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Seventh Annual V. M. Goldschmidt Conference

2144.pdf

CRUSTAL HISTORY AND PROCESSES AS REFLECTED IN Pb ISOTOPIC SIGNATURES: SOME EXAMPLES FROM NORTH AMERICA WOODEN, J.L., MS 937, U.S. Geological Survey, 345 Middlefield Rd., Menlo Park, CA 94025, jwooden@mojave.wr.usgs.gov

The nature and timing of, and processes involved with, crust formation and the extraction of the crust from the Earth's mantle remain subjects of much debate. The Pb isotopic system is one of several isotopic systems that have been used to help understand the processes of crust formation and has the advantage of being based on 3 parent-daughter systems with very different decay rates and 2 elemental pairs (U/Pb and Th/Pb) with different geochemical properties. Early studies of crustal Pb isotopic systematics (e.g. Oversby, 1978) established that by the late Archean, crustal provinces existed with distinct Pb isotopic signatures. Additional work has confirmed these distinctions and emphasized the wide range in characteristics for different crustal regions. For example a region such as the Wyoming Province requires an early stage with high U/Pb but a second stage with low U/Pb and high Th/Pb and Th/U. In contrast regions such as the southern Superior Province or Greenland and Labrador require primary and secondary stages with low U/Pb and Th/Pb. These variations in Pb isotopic signatures indicate a significant range in U/Pb, Th/Pb, and Th/U in the sources of the crust and/or significant variation, including elemental fractionation, in the processes by which crust was formed. Since the extremes of these variations exist in some of the oldest surviving crustal regions (3.9-4.0 Ga), the implication is that processes operating in the first 0.5 Ga of Earth history must have created heterogeneities in U/Pb, Th/Pb and Th/U in significant volumes of the upper mantle. Crust of all ages can have distinctive Pb isotopic signatures that are very useful in the definition of crustal provinces and for understanding the tectonics of crustal amalgamation. Such a situation exists in the SW US where Pb isotopic data define three Proterozoic crustal provinces, Mojave, Yavapai, and Mazatzal, and a probable tectonically- generated transition zone between the Mojave and Yavapai provinces. The initial Pb isotopic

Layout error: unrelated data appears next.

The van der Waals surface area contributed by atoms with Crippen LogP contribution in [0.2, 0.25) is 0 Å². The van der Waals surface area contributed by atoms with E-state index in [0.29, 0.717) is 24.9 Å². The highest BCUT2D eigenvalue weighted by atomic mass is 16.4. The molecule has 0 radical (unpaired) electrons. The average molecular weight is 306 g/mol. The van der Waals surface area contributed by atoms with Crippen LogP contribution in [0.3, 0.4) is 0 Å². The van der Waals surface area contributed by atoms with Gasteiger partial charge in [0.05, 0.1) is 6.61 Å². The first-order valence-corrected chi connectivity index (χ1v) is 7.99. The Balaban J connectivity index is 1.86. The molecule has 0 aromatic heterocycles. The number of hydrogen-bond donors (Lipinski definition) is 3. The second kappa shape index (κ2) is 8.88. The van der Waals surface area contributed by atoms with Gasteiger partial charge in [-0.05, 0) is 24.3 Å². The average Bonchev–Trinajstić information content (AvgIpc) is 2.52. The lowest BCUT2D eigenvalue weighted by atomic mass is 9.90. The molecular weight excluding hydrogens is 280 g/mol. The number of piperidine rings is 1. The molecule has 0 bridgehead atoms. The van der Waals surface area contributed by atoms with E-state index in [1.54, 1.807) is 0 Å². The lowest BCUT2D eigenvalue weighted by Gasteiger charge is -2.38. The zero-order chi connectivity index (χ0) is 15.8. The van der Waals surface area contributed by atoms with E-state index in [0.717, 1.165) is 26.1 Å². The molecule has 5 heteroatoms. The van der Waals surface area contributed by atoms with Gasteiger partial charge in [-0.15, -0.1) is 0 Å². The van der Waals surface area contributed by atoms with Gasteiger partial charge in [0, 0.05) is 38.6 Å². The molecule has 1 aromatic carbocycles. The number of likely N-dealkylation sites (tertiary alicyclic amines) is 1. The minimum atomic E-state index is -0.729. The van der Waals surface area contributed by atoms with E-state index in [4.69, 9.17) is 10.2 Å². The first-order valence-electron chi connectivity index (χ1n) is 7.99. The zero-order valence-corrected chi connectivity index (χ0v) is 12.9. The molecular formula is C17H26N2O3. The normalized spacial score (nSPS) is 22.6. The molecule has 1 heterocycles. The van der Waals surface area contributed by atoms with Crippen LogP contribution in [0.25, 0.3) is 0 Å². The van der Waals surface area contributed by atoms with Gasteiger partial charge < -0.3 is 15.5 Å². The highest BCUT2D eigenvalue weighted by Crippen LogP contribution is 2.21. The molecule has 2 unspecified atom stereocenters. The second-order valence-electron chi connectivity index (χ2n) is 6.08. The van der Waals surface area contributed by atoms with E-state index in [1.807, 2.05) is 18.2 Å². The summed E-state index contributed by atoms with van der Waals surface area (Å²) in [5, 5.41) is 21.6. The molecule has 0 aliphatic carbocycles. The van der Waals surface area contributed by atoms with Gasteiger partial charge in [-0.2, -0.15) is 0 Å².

composition of the Yavapai crustal province indicates an oceanic mantle-like source, but Yavapai crustal rocks have higher U/Pb and lower Th/Pb and Th/U than average crustal values (Stacey-Kramers model). Mazatzal crust has the same initial Pb isotopic composition as Yavapai crust implying a common ultimate source, but U/Pb, Th/Pb and Th/U equal to average crustal values, perhaps implying a fundamental difference in the overall processes of crust formation. Mojave crust has a more radiogenic initial Pb isotopic composition than Yavapai and Mazatzal crust, and lower U/Pb and much higher Th/Pb and Th/U than average crustal values. Although most of the exposed Mojave Precambrian rocks are the same age as those in Yavapai and Mazatzal crustal provinces, the Mojave province may involve a significant amount of late Archean and earliest Proterozoic crustal materials. The distinction in elemental ratios may imply some fundamental processes differed from those involved in crust formation in either the Yavapai or Mazatzal province. Pb isotopic data are also valuable in analyzing crust formation in modern magmatic arc environments. The largely marginal continental magmatic arcs of Mesozoic age in the western US from Washington to southern California share a surprising number of Pb isotopic features in spite of their development in association with cratonic regions of widely varying age and isotopic character. All three Pb isotopic ratios increase systematically from W-E with the least radiogenic values approaching ocean island-like values and show a strong positive correlation with ISr. Pb-Pb isotopic plots appear to represent two component mixing at the gross scale. Clearly the processes and volume of magma involved in these arc magmatic environments are capable of minimizing the differences in the continental input to these systems.